Trade conflict puts damper on USDA export outlook

July 22, 2018 |

In Germany, UFOP reports that the U.S. Department of Agriculture expects the U.S. export potential to shrink because of the slowdown in demand from China in the wake of the trade dispute with the U.S. The USDA raised its forecast of 2018/19 US soybean production and now expects output to reach 117.3 million tonnes, up from the previous month’s estimate of 116.5 million tonnes. Although this figure is slightly lower than a year earlier, it is set to lead to a swell in ending stocks. According to Agrarmarkt Informations-Gesellschaft mbH (AMI), the explanation is that sales, especially to foreign countries, are in danger of dwindling in the wake of the trade conflict between the US and China. Both countries have imposed high punitive tariffs on each other’s imports. China charges import duties of 25 per cent on US soybeans and is consequently looking for alternative sources. This situation is already reflected in the current USDA export estimate, since the forecast has been lowered significantly to 55.5 million tonnes, from 62.3 million tonnes the previous month. This means that US exports will shrink to even less than the previous year’s volume. A large crop and smaller exports cause the already large US soybean stocks to increase further to record high levels. USDA expects stocks to climb to just less than 16 million tonnes. This translates to a 25 per cent rise from the previous year.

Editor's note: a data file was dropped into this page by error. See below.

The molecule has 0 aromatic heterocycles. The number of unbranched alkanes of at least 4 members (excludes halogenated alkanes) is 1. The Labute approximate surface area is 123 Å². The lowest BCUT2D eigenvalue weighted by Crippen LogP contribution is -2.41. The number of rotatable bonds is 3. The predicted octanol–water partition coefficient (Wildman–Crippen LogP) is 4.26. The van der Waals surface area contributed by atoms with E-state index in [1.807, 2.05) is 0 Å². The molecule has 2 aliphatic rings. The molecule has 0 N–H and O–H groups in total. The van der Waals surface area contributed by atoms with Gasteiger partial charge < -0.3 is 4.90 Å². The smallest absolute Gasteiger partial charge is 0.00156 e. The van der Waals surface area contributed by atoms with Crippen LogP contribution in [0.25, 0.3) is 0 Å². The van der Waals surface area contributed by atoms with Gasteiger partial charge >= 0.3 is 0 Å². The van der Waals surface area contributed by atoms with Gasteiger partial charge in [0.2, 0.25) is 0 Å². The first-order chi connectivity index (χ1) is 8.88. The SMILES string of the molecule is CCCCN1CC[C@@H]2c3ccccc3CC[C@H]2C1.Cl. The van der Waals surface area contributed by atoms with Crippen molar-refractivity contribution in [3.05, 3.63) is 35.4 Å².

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Category: Policy

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